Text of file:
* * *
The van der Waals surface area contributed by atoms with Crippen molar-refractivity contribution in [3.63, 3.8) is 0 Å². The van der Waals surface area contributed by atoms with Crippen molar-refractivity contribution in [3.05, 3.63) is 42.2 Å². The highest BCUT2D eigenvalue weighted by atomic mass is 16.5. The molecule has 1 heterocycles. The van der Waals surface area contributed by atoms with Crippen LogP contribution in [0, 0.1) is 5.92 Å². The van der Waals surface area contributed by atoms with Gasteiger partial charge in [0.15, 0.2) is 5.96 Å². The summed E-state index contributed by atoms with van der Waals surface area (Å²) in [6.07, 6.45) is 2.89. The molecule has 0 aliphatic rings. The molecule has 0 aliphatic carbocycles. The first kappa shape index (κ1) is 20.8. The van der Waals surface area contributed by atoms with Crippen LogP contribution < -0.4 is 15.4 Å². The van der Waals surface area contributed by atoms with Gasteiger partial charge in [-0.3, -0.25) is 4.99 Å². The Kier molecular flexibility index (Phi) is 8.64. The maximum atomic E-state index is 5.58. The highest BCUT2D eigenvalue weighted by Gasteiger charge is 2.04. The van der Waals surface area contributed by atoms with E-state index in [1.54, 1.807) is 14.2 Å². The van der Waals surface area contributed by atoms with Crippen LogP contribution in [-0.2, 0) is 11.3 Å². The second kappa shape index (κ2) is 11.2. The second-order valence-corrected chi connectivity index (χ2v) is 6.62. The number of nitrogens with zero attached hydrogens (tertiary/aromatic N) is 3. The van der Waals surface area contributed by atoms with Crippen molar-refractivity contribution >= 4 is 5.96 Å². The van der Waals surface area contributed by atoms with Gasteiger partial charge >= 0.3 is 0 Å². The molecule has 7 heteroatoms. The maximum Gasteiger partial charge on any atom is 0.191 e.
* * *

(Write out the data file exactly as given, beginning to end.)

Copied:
The van der Waals surface area contributed by atoms with Crippen molar-refractivity contribution in [3.63, 3.8) is 0 Å². The van der Waals surface area contributed by atoms with Crippen molar-refractivity contribution in [3.05, 3.63) is 42.2 Å². The highest BCUT2D eigenvalue weighted by atomic mass is 16.5. The molecule has 1 heterocycles. The van der Waals surface area contributed by atoms with Crippen LogP contribution in [0, 0.1) is 5.92 Å². The van der Waals surface area contributed by atoms with Gasteiger partial charge in [0.15, 0.2) is 5.96 Å². The summed E-state index contributed by atoms with van der Waals surface area (Å²) in [6.07, 6.45) is 2.89. The molecule has 0 aliphatic rings. The molecule has 0 aliphatic carbocycles. The first kappa shape index (κ1) is 20.8. The van der Waals surface area contributed by atoms with Crippen LogP contribution < -0.4 is 15.4 Å². The van der Waals surface area contributed by atoms with Gasteiger partial charge in [-0.3, -0.25) is 4.99 Å². The Kier molecular flexibility index (Phi) is 8.64. The maximum atomic E-state index is 5.58. The highest BCUT2D eigenvalue weighted by Gasteiger charge is 2.04. The van der Waals surface area contributed by atoms with E-state index in [1.54, 1.807) is 14.2 Å². The van der Waals surface area contributed by atoms with Crippen LogP contribution in [-0.2, 0) is 11.3 Å². The second kappa shape index (κ2) is 11.2. The second-order valence-corrected chi connectivity index (χ2v) is 6.62. The number of nitrogens with zero attached hydrogens (tertiary/aromatic N) is 3. The van der Waals surface area contributed by atoms with Crippen molar-refractivity contribution >= 4 is 5.96 Å². The van der Waals surface area contributed by atoms with Gasteiger partial charge >= 0.3 is 0 Å². The molecule has 7 heteroatoms. The maximum Gasteiger partial charge on any atom is 0.191 e.